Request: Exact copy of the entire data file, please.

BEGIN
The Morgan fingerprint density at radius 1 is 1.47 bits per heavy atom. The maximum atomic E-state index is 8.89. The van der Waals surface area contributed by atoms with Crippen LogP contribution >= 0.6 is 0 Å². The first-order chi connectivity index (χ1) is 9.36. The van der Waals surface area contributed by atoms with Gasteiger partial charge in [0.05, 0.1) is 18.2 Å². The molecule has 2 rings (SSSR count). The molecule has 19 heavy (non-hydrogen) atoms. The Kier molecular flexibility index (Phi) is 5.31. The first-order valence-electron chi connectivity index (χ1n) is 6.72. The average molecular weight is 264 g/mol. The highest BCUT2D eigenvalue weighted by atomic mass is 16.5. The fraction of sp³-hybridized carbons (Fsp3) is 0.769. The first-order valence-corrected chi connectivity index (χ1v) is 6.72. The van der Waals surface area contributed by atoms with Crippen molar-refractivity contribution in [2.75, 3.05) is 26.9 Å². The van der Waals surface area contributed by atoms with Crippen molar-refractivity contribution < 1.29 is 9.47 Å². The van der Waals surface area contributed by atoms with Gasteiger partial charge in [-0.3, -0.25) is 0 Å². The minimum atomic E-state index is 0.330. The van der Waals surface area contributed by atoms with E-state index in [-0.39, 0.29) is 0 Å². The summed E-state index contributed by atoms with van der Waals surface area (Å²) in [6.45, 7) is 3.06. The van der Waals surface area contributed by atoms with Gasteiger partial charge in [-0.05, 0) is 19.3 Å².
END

The Morgan fingerprint density at radius 1 is 1.47 bits per heavy atom. The maximum atomic E-state index is 8.89. The van der Waals surface area contributed by atoms with Crippen LogP contribution >= 0.6 is 0 Å². The first-order chi connectivity index (χ1) is 9.36. The van der Waals surface area contributed by atoms with Gasteiger partial charge in [0.05, 0.1) is 18.2 Å². The molecule has 2 rings (SSSR count). The molecule has 19 heavy (non-hydrogen) atoms. The Kier molecular flexibility index (Phi) is 5.31. The first-order valence-electron chi connectivity index (χ1n) is 6.72. The average molecular weight is 264 g/mol. The highest BCUT2D eigenvalue weighted by atomic mass is 16.5. The fraction of sp³-hybridized carbons (Fsp3) is 0.769. The first-order valence-corrected chi connectivity index (χ1v) is 6.72. The van der Waals surface area contributed by atoms with Crippen molar-refractivity contribution in [2.75, 3.05) is 26.9 Å². The van der Waals surface area contributed by atoms with Crippen molar-refractivity contribution < 1.29 is 9.47 Å². The van der Waals surface area contributed by atoms with Gasteiger partial charge in [-0.3, -0.25) is 0 Å². The minimum atomic E-state index is 0.330. The van der Waals surface area contributed by atoms with E-state index in [-0.39, 0.29) is 0 Å². The summed E-state index contributed by atoms with van der Waals surface area (Å²) in [6.45, 7) is 3.06. The van der Waals surface area contributed by atoms with Gasteiger partial charge in [-0.05, 0) is 19.3 Å².